4.1. Crack Extension Resistance at Various Temperatures. arbitrary loading stage on a wedge-splitting specimen, the

Since the 𝐾𝑅 -curve is considered as a criterion for complete stress intensity factor at the tip of a propagating crack can

description of crack propagation in structure, it is regarded as be evaluated by inserting the load 𝑃 and the length of the

the material properties of the complete fracture process. The propagating crack 𝑎 into formula (21). For the complete

procedure to calculate the crack extension resistance curves fracture process, the stress intensity factor at the tip of the

(𝐾𝑅 -curves) is programmed using the analytical expressions propagating crack caused by the external load 𝑃 can be

given in Section 3. The P-CMOD curves shown in Figure 8 plotted as a curve using formula (21).

are used. The 𝐾𝑅 -curves at different temperatures with crack Herein, the length of the propagating crack is taken as a

extension from 65∘ C to 600∘ C are plotted in Figures 9(a)∼ horizontal axis, and the crack extension resistance 𝐾𝑅 (Δ𝑎),

9(c). the stress intensity factor 𝐾, and the corresponding load 𝑃

Advances in Materials Science and Engineering 9

6.0 1.8

5.5

1.6

5.0

1.4

4.5

4.0 1.2

KR (Δa) (MPa·m1/2 )

KR (Δa) (MPa·m1/2 )

3.5

1.0

3.0

0.8

2.5

2.0 0.6

1.5

0.4

1.0

0.2

0.5

0.0 0.0

0 20 40 60 80 100 120 0 20 40 60 80 100

Δa (mm) Δa (mm)

WS7 WS10 WS18 WS20

WS8

(a) 𝐾𝑅 -curves at 65∘ C (b) 𝐾𝑅 -curves at 200∘ C

1.2

1.0

0.8

KR (Δa) (MPa·m1/2 )

0.6

0.4

0.2

0.0

0 20 40 60 80 100 120

Δa (mm)

WS36 WS39

WS38 WS40

(c) 𝐾𝑅 -curves at 450∘ C

are plotted on the vertical axis in Figures 11(a)∼11(d). From at the critically unstable point which is denoted by 𝐾𝑅 (Δ𝑎𝑐 ).

those figures, the stability analysis of the crack propagation The difference between 𝐾𝑅 (Δ𝑎𝑐 ) and 𝐾Icini is caused by the

during the complete fracture process could be carried out. cohesive force on the fictitious crack zone during the crack

From the initial point B to the critically unstable point C propagation.

during the crack propagation, the toughness of the material A common character of Figures 11(a)∼11(d) is that when

increases with increasing crack extension from the inherent the maximum load 𝑃max is reached, the stress intensity factor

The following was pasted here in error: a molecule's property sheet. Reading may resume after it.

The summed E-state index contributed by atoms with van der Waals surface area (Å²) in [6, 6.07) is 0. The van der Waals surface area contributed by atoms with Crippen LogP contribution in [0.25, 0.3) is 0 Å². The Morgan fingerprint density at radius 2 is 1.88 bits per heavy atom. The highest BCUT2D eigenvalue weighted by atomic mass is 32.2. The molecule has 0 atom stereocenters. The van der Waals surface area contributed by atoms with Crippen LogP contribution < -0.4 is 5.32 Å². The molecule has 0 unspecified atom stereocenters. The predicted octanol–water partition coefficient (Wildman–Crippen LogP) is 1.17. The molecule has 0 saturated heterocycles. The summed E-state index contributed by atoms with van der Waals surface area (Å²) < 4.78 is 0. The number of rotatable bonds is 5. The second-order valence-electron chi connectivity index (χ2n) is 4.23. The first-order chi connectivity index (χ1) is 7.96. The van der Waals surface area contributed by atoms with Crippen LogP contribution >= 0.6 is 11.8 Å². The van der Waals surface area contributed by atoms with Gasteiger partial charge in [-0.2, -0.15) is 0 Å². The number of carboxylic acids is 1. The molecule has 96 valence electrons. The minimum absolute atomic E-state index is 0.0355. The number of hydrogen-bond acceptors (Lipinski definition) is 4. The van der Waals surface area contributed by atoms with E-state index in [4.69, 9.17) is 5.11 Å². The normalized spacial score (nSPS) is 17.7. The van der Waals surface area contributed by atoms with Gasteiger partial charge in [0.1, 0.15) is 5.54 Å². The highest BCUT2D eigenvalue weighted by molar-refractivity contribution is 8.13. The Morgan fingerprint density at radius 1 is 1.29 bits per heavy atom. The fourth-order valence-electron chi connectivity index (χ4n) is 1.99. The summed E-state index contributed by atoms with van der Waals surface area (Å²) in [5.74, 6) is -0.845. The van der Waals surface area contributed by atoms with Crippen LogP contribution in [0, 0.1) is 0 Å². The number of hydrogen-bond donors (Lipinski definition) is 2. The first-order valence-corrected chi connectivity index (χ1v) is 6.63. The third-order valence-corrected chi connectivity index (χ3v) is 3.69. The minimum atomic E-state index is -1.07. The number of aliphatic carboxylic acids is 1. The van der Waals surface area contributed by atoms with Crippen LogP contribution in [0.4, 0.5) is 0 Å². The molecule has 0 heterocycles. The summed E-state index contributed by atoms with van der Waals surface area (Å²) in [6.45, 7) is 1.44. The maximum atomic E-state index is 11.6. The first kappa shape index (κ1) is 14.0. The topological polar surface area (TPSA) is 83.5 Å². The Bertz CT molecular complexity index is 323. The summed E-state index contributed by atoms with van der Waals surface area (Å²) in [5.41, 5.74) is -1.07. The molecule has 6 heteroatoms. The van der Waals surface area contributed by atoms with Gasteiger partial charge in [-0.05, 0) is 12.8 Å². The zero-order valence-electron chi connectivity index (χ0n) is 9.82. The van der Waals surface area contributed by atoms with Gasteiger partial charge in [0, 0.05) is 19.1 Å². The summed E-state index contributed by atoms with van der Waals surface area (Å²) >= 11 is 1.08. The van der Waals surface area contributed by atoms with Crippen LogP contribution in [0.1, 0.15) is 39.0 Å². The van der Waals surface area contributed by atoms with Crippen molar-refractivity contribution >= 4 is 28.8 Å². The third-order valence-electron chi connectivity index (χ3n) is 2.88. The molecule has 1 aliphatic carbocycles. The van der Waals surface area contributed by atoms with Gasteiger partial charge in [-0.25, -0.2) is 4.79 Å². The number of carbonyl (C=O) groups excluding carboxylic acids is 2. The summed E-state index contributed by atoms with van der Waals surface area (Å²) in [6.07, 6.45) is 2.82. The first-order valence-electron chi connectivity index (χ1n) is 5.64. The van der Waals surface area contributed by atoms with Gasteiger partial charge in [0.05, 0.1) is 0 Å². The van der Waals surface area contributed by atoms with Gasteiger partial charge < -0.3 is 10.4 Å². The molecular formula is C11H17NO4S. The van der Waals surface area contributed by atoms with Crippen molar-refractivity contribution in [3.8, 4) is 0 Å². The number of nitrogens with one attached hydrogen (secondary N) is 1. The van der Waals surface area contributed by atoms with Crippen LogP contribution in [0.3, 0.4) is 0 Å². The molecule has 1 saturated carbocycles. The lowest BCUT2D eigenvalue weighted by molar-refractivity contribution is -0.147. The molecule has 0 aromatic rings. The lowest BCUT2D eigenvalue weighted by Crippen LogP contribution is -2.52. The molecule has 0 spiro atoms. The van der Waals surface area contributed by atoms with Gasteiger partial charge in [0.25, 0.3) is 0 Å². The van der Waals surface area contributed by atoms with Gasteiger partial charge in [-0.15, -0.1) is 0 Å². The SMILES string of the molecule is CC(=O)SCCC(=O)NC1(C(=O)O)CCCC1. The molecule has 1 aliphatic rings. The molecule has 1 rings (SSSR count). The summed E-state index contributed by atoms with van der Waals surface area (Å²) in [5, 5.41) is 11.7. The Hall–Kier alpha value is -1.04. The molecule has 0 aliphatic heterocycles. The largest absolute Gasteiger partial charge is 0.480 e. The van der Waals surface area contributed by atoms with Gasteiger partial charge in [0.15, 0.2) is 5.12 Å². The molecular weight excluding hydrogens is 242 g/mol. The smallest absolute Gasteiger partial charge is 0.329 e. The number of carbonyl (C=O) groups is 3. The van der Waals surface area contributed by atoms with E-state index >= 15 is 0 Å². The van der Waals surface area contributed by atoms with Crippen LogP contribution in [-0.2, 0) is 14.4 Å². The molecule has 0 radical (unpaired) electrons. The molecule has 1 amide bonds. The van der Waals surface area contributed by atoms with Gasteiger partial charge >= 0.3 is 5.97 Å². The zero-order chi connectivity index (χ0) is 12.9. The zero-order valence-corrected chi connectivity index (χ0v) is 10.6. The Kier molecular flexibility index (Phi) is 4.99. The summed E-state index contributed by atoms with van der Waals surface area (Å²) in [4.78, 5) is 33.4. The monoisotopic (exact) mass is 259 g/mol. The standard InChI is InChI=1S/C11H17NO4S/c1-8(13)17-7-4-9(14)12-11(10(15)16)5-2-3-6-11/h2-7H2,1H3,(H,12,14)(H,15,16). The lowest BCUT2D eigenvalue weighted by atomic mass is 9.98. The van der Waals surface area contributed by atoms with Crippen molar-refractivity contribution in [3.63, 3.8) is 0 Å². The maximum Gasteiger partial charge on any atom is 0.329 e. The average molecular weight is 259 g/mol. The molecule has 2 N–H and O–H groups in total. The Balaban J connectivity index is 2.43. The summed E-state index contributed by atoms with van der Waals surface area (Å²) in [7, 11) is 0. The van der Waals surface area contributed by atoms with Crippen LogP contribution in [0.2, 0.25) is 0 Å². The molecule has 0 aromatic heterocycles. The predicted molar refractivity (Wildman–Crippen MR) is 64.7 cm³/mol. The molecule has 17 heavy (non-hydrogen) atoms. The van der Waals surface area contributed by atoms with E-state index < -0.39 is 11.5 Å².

toughness 𝐾Icini to the value of the crack extension resistance curve (𝐾-curve) coincides with the crack extension resistance

10 Advances in Materials Science and Engineering

5.0 curves) of wedge-splitting specimens subjected to different

4.5 temperatures, it is found that in each temperature, the

4.0

fracture toughness 𝐾𝑅 (Δ𝑎) increases with increasing crack

length Δ𝑎, while the 𝐾𝑅 -curves decrease with increasing

KR (Δa) (MPa·m1/2 )

3.5

temperatures. Generally, temperatures under 120∘ C appear

3.0 not to induce much thermal damage to concrete; the 𝐾𝑅 -

2.5 curves of 20∘ C, 65∘ C, and 120∘ C are close. Between 200∘ C

2.0 and 600∘ C, high temperatures cause more thermal damage

1.5 to the concrete, and the 𝐾𝑅 -curves drop significantly. When

1.0

temperature reaches 600∘ C, the 𝐾𝑅 -curve increases almost

linearly with a small margin.

0.5

For the stability analyses of crack propagation, the com-

0.0

0 20 40 60 80 100 120 parison between 𝐾𝑅 -curves and the corresponding stress

Δa (mm) intensity factor curves (𝐾-curves) shows that 𝐾𝑅 -curves can

be taken as a crack propagation criterion to judge the stability

20∘ C 65∘ C of the crack in the loaded structures; that is, when the stress

120∘ C 200∘ C intensity factor 𝐾(𝑃, 𝑎) is smaller than the crack extension

300∘ C 350∘ C

resistance 𝐾𝑅 (Δ𝑎), the crack propagates steadily. Contrarily,

400∘ C 450∘ C

500∘ C 600∘ C

when 𝐾(𝑃, 𝑎) is larger than 𝐾𝑅 (Δ𝑎), the crack propagates

unsteadily.

Figure 10: 𝐾𝑅 -curves with crack extension length of all tempera-

tures.

Nomenclature

𝑎: Equivalent-elastic crack length

𝑎𝑐 : Critical notch depth of the specimen